NFL Elo Ranking

Posted by Kendra Frederick on Mon 08 October 2018

Metis Project 2 ("Luther"): Regression & Web-Scraping

Project Background

Metis Project 2, aka "Project Luther" required us to create a Regression model from data we scraped from the web

Project Design

An Elo rating system is a measure of relative strength in a zero-sum game such as chess or soccer. It is named after Arpad Elo, who created the system to improve chess rankings in the 1960s. A difference in competitors’ Elo scores serves as a predictor of who will win and by how much.

FiveThirtyEight, the popular website that applies statistical analyses to politics, economics, and sports, has implemented an Elo ranking system for NFL teams. They claim their ranking algorithm is based only on final score and location (home vs. away) of game.

I used FiveThirtyEight’s Elo rankings and game statistics to predict how a team’s Elo ranking will change after a given week’s game. Insights from this model could reveal statistics that indicate a team’s success as well as inform more favorable bets.


  • Web Scraping: Selenium, BeautifulSoup
  • Data Handling: Python, Pandas, Numpy, SciPy, Pickling
  • Data Fitting: Statsmodel, scikit-learn
  • Visualization: Matplotlib, Seaborn


FiveThirtyEight provides their Elo rankings as a .csv file on their ‘nfl-elo-game’ GitHub repository. (See Footnote 1.) I scraped Pro Football Reference for game and boxscore statistics for the 267 games in each of the 2007-2017 seasons. This initially provided me with 5858 rows and 44 features.

My target was the change in a team's Elo score before and after a given week’s game, referred to hereafter as $\Delta$Elo. When Team A plays Team B, $\Delta$EloA - $\Delta$EloB, so performing analysis by game was most appropriate. This halved my number of rows and nearly doubled my number of features.

I calculated trailing season averages (SA) of game statistics. After cleaning and exclusion, I had 2540 rows and 53 features to build a model upon. The features are listed in my GitHub repo.


I performed a 75:25 training:test split. Using the training set, I examined the following Linear Regression models and pre-processing tools from scikit-learn and statsmodel:

  • Ordinary Least Squares (OLS) / Linear Regression
  • Polynomial Features
  • Standard Scaling
  • Regularization:
    • Lasso Regularization
    • Ridge Regularization
    • ElasticNet Regularization.

I explored their performance with a combination of different features. For model evaluation and feature selection, I used 5-fold cross-validation. I ultimately chose an Elastic Net Regularization with 2nd-order Polynomial features and Standard Scaling, with a lambda of 0.173 and an L1-ratio of 0.714. The 15 columns which provided the best R2 and MSE while offering the simplest model are listed below in Footnote 2 and were used in the final model.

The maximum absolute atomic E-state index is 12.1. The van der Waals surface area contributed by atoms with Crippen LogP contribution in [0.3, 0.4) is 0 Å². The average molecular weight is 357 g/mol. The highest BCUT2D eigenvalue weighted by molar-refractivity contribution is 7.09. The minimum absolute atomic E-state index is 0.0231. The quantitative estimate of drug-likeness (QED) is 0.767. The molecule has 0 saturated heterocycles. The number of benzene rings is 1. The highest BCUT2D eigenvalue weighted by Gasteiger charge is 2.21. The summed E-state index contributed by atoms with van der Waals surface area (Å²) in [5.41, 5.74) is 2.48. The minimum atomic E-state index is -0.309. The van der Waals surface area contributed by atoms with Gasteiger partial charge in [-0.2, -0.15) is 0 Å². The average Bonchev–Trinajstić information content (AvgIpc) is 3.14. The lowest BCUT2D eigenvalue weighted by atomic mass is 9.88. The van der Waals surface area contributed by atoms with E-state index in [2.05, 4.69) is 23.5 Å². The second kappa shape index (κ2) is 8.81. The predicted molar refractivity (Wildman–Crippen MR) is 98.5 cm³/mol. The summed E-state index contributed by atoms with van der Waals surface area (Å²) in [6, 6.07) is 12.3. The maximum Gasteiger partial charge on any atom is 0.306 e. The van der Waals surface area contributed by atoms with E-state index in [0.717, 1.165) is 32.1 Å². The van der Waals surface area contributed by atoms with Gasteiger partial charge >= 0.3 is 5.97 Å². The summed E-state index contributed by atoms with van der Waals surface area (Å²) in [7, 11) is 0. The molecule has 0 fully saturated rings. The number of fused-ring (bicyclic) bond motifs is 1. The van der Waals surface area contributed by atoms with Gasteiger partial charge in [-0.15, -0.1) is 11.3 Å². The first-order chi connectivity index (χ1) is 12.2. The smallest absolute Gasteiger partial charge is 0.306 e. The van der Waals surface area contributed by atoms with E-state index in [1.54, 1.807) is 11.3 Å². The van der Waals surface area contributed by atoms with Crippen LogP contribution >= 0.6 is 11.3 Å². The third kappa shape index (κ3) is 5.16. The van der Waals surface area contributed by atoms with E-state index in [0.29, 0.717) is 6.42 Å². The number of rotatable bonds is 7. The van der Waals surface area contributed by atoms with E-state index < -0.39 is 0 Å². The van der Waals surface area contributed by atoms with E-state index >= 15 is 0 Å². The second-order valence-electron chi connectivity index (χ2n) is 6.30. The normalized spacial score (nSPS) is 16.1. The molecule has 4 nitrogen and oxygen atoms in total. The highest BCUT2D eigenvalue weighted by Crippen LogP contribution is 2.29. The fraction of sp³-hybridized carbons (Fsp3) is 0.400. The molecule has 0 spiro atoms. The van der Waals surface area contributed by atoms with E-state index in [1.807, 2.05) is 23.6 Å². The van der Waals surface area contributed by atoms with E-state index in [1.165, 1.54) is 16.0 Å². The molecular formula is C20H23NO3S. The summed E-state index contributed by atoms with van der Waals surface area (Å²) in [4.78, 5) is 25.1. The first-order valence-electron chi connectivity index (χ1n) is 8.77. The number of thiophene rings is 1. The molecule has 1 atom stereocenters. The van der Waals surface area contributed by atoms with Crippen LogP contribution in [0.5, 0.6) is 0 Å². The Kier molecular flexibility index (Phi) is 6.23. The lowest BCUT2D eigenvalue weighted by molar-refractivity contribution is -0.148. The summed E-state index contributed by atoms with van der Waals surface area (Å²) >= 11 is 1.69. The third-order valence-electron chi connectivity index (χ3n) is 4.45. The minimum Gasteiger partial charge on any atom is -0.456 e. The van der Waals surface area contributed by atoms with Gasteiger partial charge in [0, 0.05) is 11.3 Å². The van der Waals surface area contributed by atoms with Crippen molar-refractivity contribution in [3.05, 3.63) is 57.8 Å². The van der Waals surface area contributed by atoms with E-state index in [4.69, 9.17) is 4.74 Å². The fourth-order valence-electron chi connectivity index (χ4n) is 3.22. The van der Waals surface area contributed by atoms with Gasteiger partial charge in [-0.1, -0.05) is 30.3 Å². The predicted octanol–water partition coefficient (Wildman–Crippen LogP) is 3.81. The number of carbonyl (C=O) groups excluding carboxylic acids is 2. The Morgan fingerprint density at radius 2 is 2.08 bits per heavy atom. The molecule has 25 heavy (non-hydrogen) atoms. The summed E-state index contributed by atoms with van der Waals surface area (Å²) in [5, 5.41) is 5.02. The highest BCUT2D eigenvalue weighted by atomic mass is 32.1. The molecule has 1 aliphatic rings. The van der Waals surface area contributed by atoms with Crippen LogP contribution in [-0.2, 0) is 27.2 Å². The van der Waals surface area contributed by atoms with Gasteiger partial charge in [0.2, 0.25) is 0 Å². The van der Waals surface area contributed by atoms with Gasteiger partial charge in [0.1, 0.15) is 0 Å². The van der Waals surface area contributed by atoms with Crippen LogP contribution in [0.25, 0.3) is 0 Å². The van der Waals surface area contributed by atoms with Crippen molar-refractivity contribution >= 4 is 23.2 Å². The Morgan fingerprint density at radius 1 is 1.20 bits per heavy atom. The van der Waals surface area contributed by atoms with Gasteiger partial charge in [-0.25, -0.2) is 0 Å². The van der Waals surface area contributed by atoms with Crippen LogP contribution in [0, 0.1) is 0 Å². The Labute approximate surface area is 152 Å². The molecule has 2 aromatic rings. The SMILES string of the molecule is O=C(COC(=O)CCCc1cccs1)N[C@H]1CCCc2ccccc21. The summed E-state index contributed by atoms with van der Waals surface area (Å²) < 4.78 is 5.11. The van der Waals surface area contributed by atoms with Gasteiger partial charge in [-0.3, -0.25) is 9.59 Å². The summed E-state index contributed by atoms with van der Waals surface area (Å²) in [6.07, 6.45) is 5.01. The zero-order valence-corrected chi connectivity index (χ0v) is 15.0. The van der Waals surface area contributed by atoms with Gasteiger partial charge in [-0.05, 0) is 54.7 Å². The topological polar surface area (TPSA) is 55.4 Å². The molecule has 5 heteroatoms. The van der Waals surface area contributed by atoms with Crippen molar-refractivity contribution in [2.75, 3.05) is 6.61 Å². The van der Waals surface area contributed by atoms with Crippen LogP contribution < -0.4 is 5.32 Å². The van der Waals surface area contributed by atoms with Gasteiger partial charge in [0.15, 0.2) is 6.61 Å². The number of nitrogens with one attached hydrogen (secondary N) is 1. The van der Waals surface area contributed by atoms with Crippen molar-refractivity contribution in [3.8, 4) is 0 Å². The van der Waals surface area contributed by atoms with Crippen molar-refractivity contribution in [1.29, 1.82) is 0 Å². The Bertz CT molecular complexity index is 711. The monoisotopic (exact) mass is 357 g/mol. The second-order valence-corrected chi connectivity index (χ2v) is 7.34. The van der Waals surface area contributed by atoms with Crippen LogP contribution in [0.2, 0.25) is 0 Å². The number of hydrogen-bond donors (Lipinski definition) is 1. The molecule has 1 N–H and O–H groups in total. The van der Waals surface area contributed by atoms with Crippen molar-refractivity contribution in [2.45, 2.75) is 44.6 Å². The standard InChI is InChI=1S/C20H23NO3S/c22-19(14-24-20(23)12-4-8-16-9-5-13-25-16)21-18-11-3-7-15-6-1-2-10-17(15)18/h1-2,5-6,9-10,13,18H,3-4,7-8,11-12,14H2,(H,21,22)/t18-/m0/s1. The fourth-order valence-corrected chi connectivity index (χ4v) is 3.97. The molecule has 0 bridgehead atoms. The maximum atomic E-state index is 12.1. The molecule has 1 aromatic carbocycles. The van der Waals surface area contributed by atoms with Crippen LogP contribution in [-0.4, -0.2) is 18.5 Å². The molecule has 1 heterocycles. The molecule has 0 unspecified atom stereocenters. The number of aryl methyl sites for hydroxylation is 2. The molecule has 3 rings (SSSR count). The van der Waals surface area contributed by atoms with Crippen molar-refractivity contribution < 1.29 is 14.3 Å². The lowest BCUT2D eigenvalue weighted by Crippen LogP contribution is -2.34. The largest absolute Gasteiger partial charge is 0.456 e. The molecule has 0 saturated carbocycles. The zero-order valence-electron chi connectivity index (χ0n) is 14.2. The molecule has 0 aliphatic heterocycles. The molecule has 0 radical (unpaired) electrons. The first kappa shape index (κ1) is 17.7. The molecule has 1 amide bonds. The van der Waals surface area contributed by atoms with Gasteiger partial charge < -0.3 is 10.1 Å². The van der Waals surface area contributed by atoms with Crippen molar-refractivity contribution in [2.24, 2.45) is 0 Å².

The results of applying my model to the Test (hold-out) set shown below.

Predicted-vs-Actual scatter plot

Metric Train Test
Metric Train Test
R2 0.389 0.383
MSE 340 331
RMSE 18.4 18.1

While the R2 is not as high as I would have hoped, it and MSE are similar between the Training and Test sets. This suggests that my model is not over-fitting and will perform similarly on data unseen. Inspection of the residuals reveals them to be normally distributed, although the tails fit less well to a normal distribution. There is also a curious void of data along the Actual $\Delta$Elo = 0 line. As ties are rare in the NFL, nearly all games result in the transfer of Elo points.

Lessons Learned

In evaluating my model against the Elo ratings of FiveThirtyEight, I realized that choosing to predict Elo ratings was a complicated and fraught target. The FiveThrityEight algorithm computes the number of Elo ratings points that are exchanged between teams after a game (i.e. $\Delta$Elo) from the difference in Elo ratings between teams, adjusted for home-field advantage and the margin of victory. I was trying to predict something ($\Delta$Elo) which was calculated using post-game knowledge (point difference) and which was dependent on this algorithm (pre-game Elo ratings). A better, more direct, target might have been point difference, using Elo ratings as variables. Anyway, when I tested my model vs. FiveThirtyEight’s algorithm, I did rather poorly. Using a Brier system for scoring probibalistic models, my forecasts would have gotten 424 points per season; FiveThrityEight averages 892 points. (See the Predictions folder in my GitHub repo.)

I initially made an error in how I calculated $\Delta$Elo. See the accompanying blog post, Panda Tricks: self-joins.


1. I initally found the .js source url behind their interactive historical Elo graphics. I extracted data for one team (Green Bay, obviously), but given that FiveThirtyEight offered a neat and tidy .csv, I opted to use that rather than extract more data from the javascript file.

2. Features in final model:

  • Team 1 Elo (before game)
  • Team 2 Elo (before game)
  • First Downs
  • Fourth-Down Attempts
  • number of Penalties
  • Penalty Yards
  • Points against
  • Points scored
  • Rush Attempts
  • Time of Possession
  • Win Percentage